Money markets us money markets quiet before weekend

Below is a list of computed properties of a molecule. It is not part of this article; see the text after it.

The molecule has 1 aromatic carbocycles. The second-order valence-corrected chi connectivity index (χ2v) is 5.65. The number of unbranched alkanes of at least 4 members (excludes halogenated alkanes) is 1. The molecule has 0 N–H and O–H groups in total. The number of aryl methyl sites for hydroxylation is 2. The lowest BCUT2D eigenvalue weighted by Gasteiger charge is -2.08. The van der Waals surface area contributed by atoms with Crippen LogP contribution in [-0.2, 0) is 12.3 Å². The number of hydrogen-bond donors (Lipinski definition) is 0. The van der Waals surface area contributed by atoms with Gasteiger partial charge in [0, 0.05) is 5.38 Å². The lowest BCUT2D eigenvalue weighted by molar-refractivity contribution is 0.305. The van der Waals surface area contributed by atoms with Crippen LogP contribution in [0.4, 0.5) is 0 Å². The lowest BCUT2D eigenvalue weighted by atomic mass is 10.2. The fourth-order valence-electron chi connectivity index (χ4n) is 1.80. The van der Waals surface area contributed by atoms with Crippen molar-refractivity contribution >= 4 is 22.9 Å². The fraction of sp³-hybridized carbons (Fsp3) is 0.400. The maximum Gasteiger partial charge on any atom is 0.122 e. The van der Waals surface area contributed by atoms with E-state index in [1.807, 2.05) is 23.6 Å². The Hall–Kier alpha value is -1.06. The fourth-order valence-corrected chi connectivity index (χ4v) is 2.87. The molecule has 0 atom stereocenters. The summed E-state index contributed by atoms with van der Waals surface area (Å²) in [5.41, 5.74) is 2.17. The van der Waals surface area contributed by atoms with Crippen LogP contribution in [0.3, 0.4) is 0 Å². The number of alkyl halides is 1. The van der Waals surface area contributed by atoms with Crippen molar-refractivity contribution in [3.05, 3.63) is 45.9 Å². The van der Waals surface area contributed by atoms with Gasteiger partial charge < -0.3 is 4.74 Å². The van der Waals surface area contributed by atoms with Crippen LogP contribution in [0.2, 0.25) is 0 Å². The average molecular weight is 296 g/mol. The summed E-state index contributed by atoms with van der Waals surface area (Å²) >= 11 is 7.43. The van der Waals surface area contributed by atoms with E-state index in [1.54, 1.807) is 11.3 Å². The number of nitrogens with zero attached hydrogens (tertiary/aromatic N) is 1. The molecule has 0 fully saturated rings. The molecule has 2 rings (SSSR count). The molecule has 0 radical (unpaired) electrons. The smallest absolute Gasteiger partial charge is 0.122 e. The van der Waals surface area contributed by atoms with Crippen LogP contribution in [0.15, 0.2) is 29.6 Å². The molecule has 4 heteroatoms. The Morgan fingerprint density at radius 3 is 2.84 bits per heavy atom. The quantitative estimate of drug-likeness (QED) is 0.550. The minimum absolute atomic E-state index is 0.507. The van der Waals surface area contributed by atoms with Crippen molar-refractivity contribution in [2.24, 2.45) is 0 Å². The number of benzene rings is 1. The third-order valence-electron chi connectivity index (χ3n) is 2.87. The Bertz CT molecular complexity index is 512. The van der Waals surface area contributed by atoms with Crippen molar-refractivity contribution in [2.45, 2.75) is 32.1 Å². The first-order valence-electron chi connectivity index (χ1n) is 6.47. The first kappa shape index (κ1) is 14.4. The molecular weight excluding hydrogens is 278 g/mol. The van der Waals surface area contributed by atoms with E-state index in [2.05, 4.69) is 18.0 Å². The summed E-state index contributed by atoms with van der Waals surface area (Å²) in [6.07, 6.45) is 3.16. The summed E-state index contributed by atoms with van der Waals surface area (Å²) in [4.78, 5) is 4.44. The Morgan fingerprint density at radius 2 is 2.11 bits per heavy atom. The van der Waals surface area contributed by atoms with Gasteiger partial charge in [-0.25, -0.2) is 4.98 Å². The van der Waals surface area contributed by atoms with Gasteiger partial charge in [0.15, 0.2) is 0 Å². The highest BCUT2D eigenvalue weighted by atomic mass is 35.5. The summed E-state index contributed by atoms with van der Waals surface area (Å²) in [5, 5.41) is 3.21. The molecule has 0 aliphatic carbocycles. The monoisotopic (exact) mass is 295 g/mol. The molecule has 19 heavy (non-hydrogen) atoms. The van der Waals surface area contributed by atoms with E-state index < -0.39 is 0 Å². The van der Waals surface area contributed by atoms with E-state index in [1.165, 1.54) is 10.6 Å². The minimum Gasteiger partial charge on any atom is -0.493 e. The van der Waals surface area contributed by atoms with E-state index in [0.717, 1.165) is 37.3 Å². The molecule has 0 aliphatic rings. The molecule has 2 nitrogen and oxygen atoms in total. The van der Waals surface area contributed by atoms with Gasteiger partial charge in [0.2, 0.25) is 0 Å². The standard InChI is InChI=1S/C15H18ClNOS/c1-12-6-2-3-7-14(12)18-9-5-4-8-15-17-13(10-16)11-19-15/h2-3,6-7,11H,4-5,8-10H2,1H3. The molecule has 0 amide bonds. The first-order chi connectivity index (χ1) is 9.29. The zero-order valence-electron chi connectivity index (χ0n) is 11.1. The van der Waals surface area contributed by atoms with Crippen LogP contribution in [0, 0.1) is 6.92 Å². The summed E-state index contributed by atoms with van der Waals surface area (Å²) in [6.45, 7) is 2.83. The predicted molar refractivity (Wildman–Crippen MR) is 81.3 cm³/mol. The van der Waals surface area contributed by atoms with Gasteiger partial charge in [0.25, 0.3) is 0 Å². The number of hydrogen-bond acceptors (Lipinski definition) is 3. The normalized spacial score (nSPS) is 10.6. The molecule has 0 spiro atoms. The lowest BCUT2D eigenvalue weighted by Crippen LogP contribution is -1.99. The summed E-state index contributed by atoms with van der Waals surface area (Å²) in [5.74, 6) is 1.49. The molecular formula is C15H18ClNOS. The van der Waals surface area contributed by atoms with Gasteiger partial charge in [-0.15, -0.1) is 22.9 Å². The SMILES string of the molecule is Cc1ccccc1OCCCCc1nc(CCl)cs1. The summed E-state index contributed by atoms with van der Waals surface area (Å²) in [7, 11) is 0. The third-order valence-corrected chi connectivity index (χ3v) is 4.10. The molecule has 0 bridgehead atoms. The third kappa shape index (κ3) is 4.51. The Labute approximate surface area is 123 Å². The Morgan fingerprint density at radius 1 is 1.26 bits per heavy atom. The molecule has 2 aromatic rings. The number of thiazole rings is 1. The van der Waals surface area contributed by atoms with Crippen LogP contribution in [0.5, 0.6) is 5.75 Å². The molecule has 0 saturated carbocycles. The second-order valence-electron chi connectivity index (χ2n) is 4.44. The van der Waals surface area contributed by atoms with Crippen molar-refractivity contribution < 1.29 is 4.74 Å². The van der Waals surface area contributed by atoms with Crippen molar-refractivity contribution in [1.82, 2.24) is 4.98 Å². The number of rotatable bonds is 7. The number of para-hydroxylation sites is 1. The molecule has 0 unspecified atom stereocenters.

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(Adds U.S. money markets) * Money markets focus on next week's U.S. payrolls report * General collateral repo rate could firm Monday * Euribor rates fall under weight of ECB cash By Ellen Freilich NEW YORK, April 27 U.S. money markets were quiet on the last trading session of the week, having digested the Federal Reserve's policy statement on Wednesday and now positioning for the influential U.S. payrolls report due next Friday. "The markets are deadly quiet," said Ken Silliman, managing director at TD Securities (USA) LLC in New York. "The FOMC (Federal Open Market Committee) meeting was the big event of the week that the market was preparing for, and after that there hasn't been much to discuss so the market has been positioning for non-farm payrolls," he said. The U.S. Labor Department will release its April employment report on May 4. Silliman cited some buying interest in nine- to 12-month agencies "which offer a slightly more attractive yield for some market investors at this point. "And we've also seen some foreign central bank buying of very short-dated Treasury bills," he added. But volatility "in the money market world has been surprisingly absent." Barclays Capital market analyst Joseph Abate said there had been no impact from Standard & Poor's downgrade of Spain's debt on Thursday, its second downgrade of Spain this year. Instruments maturing in two years or less time are "just not moving," Silliman said. "All the action is farther out on the curve: five years through 30 years." General collateral repo rates that were elevated earlier in the week due to principal and interest payments made on April 25 by Fannie Mae had stabilized around 14 basis points, he said. Settlement of Treasury supply on Monday and month-end positioning could push repo rates higher early next week, "but by the middle of next week, we expect general collateral rates to start trending lower again," Silliman said. Key euro zone bank-to-bank lending rates sank to 22-month lows on Friday amid the ample cash the European Central Bank has provided to the financial system since late last year. The ECB, which left official euro zone interest rates at 1.0 percent earlier this month, has put more than 1 trillion euros of low cost, three-year funding into the banking system since the end of December, cutting interbank rates to half of what they were last August. Three-month Euribor rates, traditionally the main gauge of unsecured interbank euro lending and a mix of interest rate expectations and banks' appetite for lending, fell to their lowest level since June 2010. The 0.25 percent the ECB offers banks for overnight deposits continues to act as a floor for money market rates. With the ECB expected to keep limit-free liquidity available and interest rates at their record low for the foreseeable future, further falls in Euribor rates are expected. High excess liquidity in the banking system has led to high use of the ECB's overnight deposit facility. Banks parked 791 billion euros there on Thursday. In normal times the amounts are minimal.